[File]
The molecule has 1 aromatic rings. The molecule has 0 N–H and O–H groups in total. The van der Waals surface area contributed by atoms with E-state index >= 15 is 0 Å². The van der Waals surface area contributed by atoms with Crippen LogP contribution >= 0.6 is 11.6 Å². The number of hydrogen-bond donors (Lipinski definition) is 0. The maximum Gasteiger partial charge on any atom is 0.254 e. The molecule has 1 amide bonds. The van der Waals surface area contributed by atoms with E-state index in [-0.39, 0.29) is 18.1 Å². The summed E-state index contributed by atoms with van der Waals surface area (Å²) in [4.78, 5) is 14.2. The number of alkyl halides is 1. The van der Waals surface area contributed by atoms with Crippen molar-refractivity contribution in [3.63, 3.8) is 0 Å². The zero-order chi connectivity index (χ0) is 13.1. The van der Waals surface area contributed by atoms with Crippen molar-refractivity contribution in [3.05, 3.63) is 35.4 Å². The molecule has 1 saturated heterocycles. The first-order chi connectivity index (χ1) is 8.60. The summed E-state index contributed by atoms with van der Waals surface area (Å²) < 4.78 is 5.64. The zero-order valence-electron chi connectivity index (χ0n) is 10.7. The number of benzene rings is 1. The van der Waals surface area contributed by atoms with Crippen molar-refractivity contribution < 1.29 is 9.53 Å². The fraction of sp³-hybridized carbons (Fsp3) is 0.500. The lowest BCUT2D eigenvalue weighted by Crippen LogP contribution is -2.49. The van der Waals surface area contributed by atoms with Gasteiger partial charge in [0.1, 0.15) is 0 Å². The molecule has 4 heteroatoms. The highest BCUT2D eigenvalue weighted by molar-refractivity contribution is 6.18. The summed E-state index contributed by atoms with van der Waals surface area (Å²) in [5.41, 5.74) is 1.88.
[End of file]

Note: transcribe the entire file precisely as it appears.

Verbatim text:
The molecule has 1 aromatic rings. The molecule has 0 N–H and O–H groups in total. The van der Waals surface area contributed by atoms with E-state index >= 15 is 0 Å². The van der Waals surface area contributed by atoms with Crippen LogP contribution >= 0.6 is 11.6 Å². The number of hydrogen-bond donors (Lipinski definition) is 0. The maximum Gasteiger partial charge on any atom is 0.254 e. The molecule has 1 amide bonds. The van der Waals surface area contributed by atoms with E-state index in [-0.39, 0.29) is 18.1 Å². The summed E-state index contributed by atoms with van der Waals surface area (Å²) in [4.78, 5) is 14.2. The number of alkyl halides is 1. The van der Waals surface area contributed by atoms with Crippen molar-refractivity contribution in [3.63, 3.8) is 0 Å². The zero-order chi connectivity index (χ0) is 13.1. The van der Waals surface area contributed by atoms with Crippen molar-refractivity contribution in [3.05, 3.63) is 35.4 Å². The molecule has 1 saturated heterocycles. The first-order chi connectivity index (χ1) is 8.60. The summed E-state index contributed by atoms with van der Waals surface area (Å²) < 4.78 is 5.64. The zero-order valence-electron chi connectivity index (χ0n) is 10.7. The number of benzene rings is 1. The van der Waals surface area contributed by atoms with Crippen molar-refractivity contribution < 1.29 is 9.53 Å². The fraction of sp³-hybridized carbons (Fsp3) is 0.500. The lowest BCUT2D eigenvalue weighted by Crippen LogP contribution is -2.49. The van der Waals surface area contributed by atoms with Gasteiger partial charge in [0.1, 0.15) is 0 Å². The molecule has 4 heteroatoms. The highest BCUT2D eigenvalue weighted by molar-refractivity contribution is 6.18. The summed E-state index contributed by atoms with van der Waals surface area (Å²) in [5.41, 5.74) is 1.88.